The gender wage gap is narrowing but it still exists, as women now make 95% of the pay that men do on average, finds a study by Pew Research.
While Millennial women, who are 18 to 32 years old, are better-educated than their mothers, grandmothers and even their male counterparts, they still see hurdles to excelling in the workforce.
The young women surveyed say that women are paid less than men for doing the same job, and that it’s easier for men to get executive jobs than women.
The majority of millenial men and women surveyed agree more work needs to be done to create equality in the workforce. But the study also found that just 15% of young women say they have been discriminated against at work because of their gender. Read more from the study here.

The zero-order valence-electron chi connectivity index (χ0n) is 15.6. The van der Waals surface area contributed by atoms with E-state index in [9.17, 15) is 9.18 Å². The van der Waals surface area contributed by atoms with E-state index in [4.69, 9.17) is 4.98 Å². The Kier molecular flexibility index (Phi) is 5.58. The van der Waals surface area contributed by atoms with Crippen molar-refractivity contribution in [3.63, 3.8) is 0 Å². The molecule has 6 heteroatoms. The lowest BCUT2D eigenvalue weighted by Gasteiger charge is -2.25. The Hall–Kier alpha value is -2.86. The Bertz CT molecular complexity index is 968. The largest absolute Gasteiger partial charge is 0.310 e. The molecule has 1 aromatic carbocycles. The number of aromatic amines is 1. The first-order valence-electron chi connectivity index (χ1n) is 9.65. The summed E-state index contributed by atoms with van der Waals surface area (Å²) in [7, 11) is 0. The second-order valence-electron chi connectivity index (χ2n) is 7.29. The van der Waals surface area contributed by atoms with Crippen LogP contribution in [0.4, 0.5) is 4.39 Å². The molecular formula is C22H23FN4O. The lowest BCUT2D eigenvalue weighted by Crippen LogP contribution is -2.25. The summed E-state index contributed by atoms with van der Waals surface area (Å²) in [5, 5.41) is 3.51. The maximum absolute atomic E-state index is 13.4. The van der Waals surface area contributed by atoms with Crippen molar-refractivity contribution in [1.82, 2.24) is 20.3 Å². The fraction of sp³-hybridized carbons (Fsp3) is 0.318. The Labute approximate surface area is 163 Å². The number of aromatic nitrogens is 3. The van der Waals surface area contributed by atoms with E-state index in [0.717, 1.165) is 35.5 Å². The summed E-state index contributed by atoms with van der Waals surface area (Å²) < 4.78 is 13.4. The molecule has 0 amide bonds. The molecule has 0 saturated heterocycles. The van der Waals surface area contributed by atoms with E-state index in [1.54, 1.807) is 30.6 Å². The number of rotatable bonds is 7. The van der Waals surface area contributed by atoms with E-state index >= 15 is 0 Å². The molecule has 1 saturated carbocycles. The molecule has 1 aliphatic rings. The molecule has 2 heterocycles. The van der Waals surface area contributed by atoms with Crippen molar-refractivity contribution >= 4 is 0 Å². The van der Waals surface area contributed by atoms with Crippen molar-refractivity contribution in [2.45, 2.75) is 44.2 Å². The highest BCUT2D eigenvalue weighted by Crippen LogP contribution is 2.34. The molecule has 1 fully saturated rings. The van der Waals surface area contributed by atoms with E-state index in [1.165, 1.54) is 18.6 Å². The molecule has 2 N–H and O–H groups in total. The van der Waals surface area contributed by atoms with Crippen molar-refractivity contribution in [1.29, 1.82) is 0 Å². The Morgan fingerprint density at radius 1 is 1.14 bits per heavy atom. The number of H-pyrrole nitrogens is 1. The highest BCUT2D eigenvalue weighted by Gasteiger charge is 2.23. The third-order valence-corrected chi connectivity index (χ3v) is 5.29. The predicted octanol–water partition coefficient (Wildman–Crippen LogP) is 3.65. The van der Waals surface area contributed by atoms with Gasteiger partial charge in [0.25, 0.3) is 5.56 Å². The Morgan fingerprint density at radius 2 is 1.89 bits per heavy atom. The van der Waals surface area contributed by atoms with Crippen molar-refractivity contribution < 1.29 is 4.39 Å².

This week, General Motors announced that Mary Barra would be its first-ever female CEO. Since 2002, the number of women leading Fortune 500 companies has risen from less than 1% to 4%, the New Yorker reports.
The magazine went into its archives and found some illuminating quotes from women executives, including this one from Helen Buttenwieser, a trustee of the Title Guarantee and Trust Co, and a lawyer, speaking in 1949 about her decision to quit her law firm before the birth of her son:
“They didn’t even have women stenographers…. It wasn’t the kind of firm that would put up with a pregnant employee.”
And this from Sheryl Sandberg, chief operating officer of Facebook and author of Lean In in 2011:
“What I believe, and that doesn’t mean everyone believes it, is that there are still institutional problems and we need more flexibility in all of this stuff. But much too much of the conversation is on blaming others, and not enough is on taking responsibility ourselves.”
Read more here.